Dr. Mary Richter

The Dr. Mary Miller Richter Awards are presented each year to honor one school and one district that exemplify the ideals, principles, and practices of positive behavior support. The award recipients demonstrate a firm commitment to improving the lives of students, the educators who teach them, and the community in which the school resides through innovation, creativity, and/or a firm commitment in staying the course despite barriers. Regional consultants, district leadership personnel, and school SW-PBS teams are encouraged to nominate deserving schools and/or districts. All active participating schools and districts, regardless of the tier at which they implement, are eligible for these awards.

Dr. Mary Miller Richter passed away in  June, 2014. She is greatly missed by all who knew her.

In honor of Mary Richter, Ph.D., Missouri’s founding Director of the Schoolwide Positive Behavior Support (SW-PBS) initiative, one school and one school district will be honored annually that exemplify the ideals, principles, and practices of positive behavior support. An award committee comprised of SW-PBS associates from the University of Missouri Center for SW-PBS will review nominations and present the awards at the Summer Institute. Parents or community members, SW-PBS Consultants, school or district leadership, and school or district SW-PBS teams are encouraged to nominate deserving schools and districts. The award recipients will demonstrate a firm commitment and dedication to improving the lives of students, the educators who teach them, and the community in which the school or district resides through innovation, creativity, and/or a firm commitment in staying the course despite barriers. All actively participating schools and  districts, regardless of level of implementation, are eligible for the Award.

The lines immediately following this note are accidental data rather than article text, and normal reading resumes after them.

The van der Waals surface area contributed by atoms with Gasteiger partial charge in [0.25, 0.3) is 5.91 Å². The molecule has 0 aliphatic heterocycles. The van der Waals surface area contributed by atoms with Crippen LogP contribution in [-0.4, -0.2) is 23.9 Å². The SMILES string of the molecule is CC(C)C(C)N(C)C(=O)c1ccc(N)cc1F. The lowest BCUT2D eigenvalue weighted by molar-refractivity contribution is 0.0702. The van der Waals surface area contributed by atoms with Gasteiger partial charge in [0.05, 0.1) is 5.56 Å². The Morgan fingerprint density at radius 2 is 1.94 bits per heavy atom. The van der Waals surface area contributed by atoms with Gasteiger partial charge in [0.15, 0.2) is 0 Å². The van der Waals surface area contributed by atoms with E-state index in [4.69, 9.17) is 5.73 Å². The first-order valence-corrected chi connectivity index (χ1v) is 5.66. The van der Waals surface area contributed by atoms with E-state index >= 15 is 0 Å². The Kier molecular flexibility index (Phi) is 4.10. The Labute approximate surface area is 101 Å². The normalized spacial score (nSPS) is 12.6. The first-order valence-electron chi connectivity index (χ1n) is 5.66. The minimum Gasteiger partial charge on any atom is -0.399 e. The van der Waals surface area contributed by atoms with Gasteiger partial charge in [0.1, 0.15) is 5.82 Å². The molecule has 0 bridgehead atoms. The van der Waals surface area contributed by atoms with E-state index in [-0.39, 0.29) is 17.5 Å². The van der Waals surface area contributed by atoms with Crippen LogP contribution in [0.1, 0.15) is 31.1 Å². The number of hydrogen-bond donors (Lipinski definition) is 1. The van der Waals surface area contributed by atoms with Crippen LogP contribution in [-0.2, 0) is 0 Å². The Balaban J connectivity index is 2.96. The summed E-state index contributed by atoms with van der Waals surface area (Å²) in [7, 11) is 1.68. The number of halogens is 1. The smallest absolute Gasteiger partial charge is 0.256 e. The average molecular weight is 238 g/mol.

Nominations should include the following:

  • A completed application form
  • A nomination letter explaining why the school or district meets the spirit and intent of the award, including supporting examples (e.g., student outcome data, other notes of distinction, implementation innovations).
  • 1-4 additional letters of support from a cross-representation of stakeholders (e.g., community members, school or district leadership, parents, students).
  • 1-5 images (sent as individual image files) that illustrate the spirit of the SW-PBS implementation in the nominated school or  district.

Nomination letter, and supporting letters (maximum of five documents) and up to five attached image files should be submitted through the link at the end of the application form.

Congratulations to Lebanon Senior High School, 2018 Dr. Mary Miller Richter Award Recipent!

Lebanon High School

Lebanon Senior High School, in Lebanon, Missouri, has been achieving positive outcomes for students since their initial implementation of schoolwide positive behavior supports during the 2007/2008 school year. From this implementation year to 2016-2017, they reduced the number of ODRs by over 60%, and reduced the number of incidents leading to Out of School Suspension by nearly 68%! As of March 31, 2018, 86.05% of students had 0-1 ODRs, 12.9% had 2-5, and 3.49% had 6 or more ODRs.

LHS has achieved these positive outcomes through implementation of a set of evidence-based practices that they have systematized in the Yellow Jacket Code. These practices include ensuring that all students know the schoolwide expectations of Be Safe, Responsible, Respectful, and a Learner. Students are reinforced for following the schoolwide expectations with Buzz Bucks, token reinforcers given out frequently for students caught following the expectations. Students are also recognized with Jacket Grams, which are given for students who have shown dramatic improvement, or who have greatly exceeded academic or behavioral expectations. Both Teachers and students are recognized with STAR (Student/Teacher Appreciation Recognition), and with student of the week and teacher of the week. Finally, teachers who are caught implementing a PBIS practice are recognized with Lowery Loot. Lebanon consistently addresses inappropriate behavior with clearly defined behaviors, decision rules, and standard strategies for addressing these behaviors.